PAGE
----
I think that when lyrics are good enough to tattoo on you, those are prime lyrics.
Absolutely. We’ve seen that and that is just mind blowing. We’re going to be with these kids forever and it’s always really cool to see that. People just do that and it’s crazy.
Why Treehouse? What does that title mean?
The idea is that it’s this clubhouse we’ve created for ourselves where we can go and essentially be ourselves. Like, the treehouse for us is just our way of living or something like that. It’s us and now for the fans it’s kind of this open door policy, I guess, where if you like what we’re doing and like the messages we’re putting out there, the treehouse is our group. It’s our team, including the fans and everyone else involved. We’re trying to create this place in your mind, a place to go and I think treehouse kind of puts that in a nutshell, I guess.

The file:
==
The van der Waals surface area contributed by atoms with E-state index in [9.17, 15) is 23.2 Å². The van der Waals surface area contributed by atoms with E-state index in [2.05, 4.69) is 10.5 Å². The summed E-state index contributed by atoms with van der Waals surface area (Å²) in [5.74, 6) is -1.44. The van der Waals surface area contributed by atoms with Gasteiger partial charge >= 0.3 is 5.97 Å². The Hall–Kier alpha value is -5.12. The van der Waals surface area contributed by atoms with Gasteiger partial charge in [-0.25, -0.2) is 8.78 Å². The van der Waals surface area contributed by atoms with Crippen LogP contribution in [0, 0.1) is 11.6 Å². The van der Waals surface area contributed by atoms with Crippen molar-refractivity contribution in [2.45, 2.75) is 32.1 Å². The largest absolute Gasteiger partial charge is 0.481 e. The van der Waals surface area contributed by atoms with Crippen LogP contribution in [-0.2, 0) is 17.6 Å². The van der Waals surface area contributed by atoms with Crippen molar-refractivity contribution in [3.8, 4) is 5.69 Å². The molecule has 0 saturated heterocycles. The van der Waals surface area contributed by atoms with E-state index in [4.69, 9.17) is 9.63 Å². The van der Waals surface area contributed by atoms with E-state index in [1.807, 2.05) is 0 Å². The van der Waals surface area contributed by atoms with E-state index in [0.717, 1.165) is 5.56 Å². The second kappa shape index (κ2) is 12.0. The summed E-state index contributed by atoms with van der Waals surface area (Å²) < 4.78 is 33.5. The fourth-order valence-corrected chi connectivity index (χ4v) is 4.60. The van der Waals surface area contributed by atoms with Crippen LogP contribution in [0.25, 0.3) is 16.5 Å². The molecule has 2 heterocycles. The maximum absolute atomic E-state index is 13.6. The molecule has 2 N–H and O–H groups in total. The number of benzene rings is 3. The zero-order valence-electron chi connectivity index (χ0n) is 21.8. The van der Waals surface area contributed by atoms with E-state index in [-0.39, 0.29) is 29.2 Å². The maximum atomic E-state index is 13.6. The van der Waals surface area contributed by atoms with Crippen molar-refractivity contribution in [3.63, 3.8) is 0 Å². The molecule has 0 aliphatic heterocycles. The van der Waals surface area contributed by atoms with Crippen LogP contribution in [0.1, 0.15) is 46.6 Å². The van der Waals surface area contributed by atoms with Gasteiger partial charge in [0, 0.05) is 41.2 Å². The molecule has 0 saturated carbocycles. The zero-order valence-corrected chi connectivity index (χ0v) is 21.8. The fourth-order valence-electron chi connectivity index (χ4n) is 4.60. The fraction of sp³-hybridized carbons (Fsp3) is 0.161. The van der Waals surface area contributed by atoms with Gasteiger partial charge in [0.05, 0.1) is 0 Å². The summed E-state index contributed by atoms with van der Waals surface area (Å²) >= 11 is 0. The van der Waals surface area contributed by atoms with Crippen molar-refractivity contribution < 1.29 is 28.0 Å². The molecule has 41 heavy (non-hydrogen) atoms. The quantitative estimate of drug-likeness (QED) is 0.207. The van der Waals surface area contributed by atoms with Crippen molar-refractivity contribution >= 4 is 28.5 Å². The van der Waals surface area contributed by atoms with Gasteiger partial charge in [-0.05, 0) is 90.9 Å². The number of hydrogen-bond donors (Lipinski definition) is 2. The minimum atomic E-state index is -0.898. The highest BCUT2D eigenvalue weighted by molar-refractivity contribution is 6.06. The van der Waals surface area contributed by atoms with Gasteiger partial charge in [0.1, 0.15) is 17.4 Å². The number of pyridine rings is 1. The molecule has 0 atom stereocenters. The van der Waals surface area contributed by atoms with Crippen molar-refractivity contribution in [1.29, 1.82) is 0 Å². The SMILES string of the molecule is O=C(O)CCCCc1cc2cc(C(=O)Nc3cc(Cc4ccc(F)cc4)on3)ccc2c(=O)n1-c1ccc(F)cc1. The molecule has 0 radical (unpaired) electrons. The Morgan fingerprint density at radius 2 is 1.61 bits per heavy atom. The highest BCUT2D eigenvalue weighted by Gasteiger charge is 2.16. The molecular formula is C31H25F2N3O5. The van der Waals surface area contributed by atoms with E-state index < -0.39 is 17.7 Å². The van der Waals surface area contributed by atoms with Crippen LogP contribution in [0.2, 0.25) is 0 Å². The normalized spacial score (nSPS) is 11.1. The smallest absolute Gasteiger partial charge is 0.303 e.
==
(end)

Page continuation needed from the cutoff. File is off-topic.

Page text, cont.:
Is there anything else you’d like to tell us?
Honestly, just check out Treehouse. We put a lot of time and work and effort into making a colorful record and I’d love it if they would check it out. Either hate comment on YouTube or a positive comment. Either way is just fine.